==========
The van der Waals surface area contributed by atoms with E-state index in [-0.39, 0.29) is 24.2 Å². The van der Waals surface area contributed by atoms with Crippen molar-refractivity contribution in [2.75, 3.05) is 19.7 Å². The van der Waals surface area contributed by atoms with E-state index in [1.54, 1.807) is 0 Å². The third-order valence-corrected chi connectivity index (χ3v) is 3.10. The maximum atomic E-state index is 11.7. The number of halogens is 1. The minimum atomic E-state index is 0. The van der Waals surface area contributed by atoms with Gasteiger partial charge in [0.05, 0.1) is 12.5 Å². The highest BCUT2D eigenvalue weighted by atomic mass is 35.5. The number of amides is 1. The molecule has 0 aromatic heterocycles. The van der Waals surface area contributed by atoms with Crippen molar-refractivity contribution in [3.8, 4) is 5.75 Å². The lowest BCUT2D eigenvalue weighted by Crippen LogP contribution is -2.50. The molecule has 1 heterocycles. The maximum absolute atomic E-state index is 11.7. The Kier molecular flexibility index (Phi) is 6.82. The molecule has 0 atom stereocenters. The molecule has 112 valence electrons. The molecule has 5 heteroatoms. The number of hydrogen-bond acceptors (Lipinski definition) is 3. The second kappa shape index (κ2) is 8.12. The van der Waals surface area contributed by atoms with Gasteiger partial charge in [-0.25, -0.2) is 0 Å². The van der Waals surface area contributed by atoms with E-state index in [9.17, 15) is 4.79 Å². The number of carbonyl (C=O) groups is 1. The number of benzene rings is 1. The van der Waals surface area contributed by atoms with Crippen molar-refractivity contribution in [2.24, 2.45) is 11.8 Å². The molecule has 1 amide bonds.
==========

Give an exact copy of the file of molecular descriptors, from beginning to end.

The van der Waals surface area contributed by atoms with E-state index in [-0.39, 0.29) is 24.2 Å². The van der Waals surface area contributed by atoms with Crippen molar-refractivity contribution in [2.75, 3.05) is 19.7 Å². The van der Waals surface area contributed by atoms with E-state index in [1.54, 1.807) is 0 Å². The third-order valence-corrected chi connectivity index (χ3v) is 3.10. The maximum atomic E-state index is 11.7. The number of halogens is 1. The minimum atomic E-state index is 0. The van der Waals surface area contributed by atoms with Gasteiger partial charge in [0.05, 0.1) is 12.5 Å². The highest BCUT2D eigenvalue weighted by atomic mass is 35.5. The number of amides is 1. The molecule has 0 aromatic heterocycles. The van der Waals surface area contributed by atoms with Crippen molar-refractivity contribution in [3.8, 4) is 5.75 Å². The lowest BCUT2D eigenvalue weighted by Crippen LogP contribution is -2.50. The molecule has 1 heterocycles. The maximum absolute atomic E-state index is 11.7. The Kier molecular flexibility index (Phi) is 6.82. The molecule has 0 atom stereocenters. The molecule has 112 valence electrons. The molecule has 5 heteroatoms. The number of hydrogen-bond acceptors (Lipinski definition) is 3. The second kappa shape index (κ2) is 8.12. The van der Waals surface area contributed by atoms with Gasteiger partial charge in [-0.25, -0.2) is 0 Å². The van der Waals surface area contributed by atoms with E-state index in [9.17, 15) is 4.79 Å². The number of carbonyl (C=O) groups is 1. The number of benzene rings is 1. The van der Waals surface area contributed by atoms with Crippen molar-refractivity contribution in [2.24, 2.45) is 11.8 Å². The molecule has 1 amide bonds.